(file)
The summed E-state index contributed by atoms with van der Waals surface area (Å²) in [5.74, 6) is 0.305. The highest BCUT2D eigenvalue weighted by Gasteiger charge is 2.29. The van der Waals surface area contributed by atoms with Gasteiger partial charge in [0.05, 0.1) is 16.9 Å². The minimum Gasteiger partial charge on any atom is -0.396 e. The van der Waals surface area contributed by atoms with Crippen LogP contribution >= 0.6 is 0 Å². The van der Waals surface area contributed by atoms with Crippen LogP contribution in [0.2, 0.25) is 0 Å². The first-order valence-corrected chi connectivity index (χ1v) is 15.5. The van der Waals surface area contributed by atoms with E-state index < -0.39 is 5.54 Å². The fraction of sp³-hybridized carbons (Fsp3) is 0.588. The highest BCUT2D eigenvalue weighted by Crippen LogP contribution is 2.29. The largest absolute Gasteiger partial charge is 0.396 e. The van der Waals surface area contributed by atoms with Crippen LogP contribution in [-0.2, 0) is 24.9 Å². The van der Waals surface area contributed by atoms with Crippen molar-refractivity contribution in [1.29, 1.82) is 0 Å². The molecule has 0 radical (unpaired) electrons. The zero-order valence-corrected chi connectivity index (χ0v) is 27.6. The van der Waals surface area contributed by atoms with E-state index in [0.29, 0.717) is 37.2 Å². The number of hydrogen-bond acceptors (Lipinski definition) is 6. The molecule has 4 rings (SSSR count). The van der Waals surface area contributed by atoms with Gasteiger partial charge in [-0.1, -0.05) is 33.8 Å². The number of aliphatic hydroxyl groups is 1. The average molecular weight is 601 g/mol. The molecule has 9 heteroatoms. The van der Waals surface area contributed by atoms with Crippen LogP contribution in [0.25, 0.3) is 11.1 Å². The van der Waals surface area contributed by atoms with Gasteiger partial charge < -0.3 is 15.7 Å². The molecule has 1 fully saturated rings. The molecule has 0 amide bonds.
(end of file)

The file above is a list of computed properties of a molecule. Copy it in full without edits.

The summed E-state index contributed by atoms with van der Waals surface area (Å²) in [5.74, 6) is 0.305. The highest BCUT2D eigenvalue weighted by Gasteiger charge is 2.29. The van der Waals surface area contributed by atoms with Gasteiger partial charge in [0.05, 0.1) is 16.9 Å². The minimum Gasteiger partial charge on any atom is -0.396 e. The van der Waals surface area contributed by atoms with Crippen LogP contribution >= 0.6 is 0 Å². The van der Waals surface area contributed by atoms with Crippen LogP contribution in [0.2, 0.25) is 0 Å². The first-order valence-corrected chi connectivity index (χ1v) is 15.5. The van der Waals surface area contributed by atoms with E-state index < -0.39 is 5.54 Å². The fraction of sp³-hybridized carbons (Fsp3) is 0.588. The highest BCUT2D eigenvalue weighted by Crippen LogP contribution is 2.29. The largest absolute Gasteiger partial charge is 0.396 e. The van der Waals surface area contributed by atoms with Crippen LogP contribution in [-0.2, 0) is 24.9 Å². The van der Waals surface area contributed by atoms with Crippen molar-refractivity contribution in [1.29, 1.82) is 0 Å². The molecule has 0 radical (unpaired) electrons. The zero-order valence-corrected chi connectivity index (χ0v) is 27.6. The van der Waals surface area contributed by atoms with E-state index in [0.29, 0.717) is 37.2 Å². The number of hydrogen-bond acceptors (Lipinski definition) is 6. The molecule has 4 rings (SSSR count). The van der Waals surface area contributed by atoms with Gasteiger partial charge in [-0.1, -0.05) is 33.8 Å². The number of aliphatic hydroxyl groups is 1. The average molecular weight is 601 g/mol. The molecule has 9 heteroatoms. The van der Waals surface area contributed by atoms with Crippen LogP contribution in [0.25, 0.3) is 11.1 Å². The van der Waals surface area contributed by atoms with Gasteiger partial charge < -0.3 is 15.7 Å². The molecule has 1 fully saturated rings. The molecule has 0 amide bonds.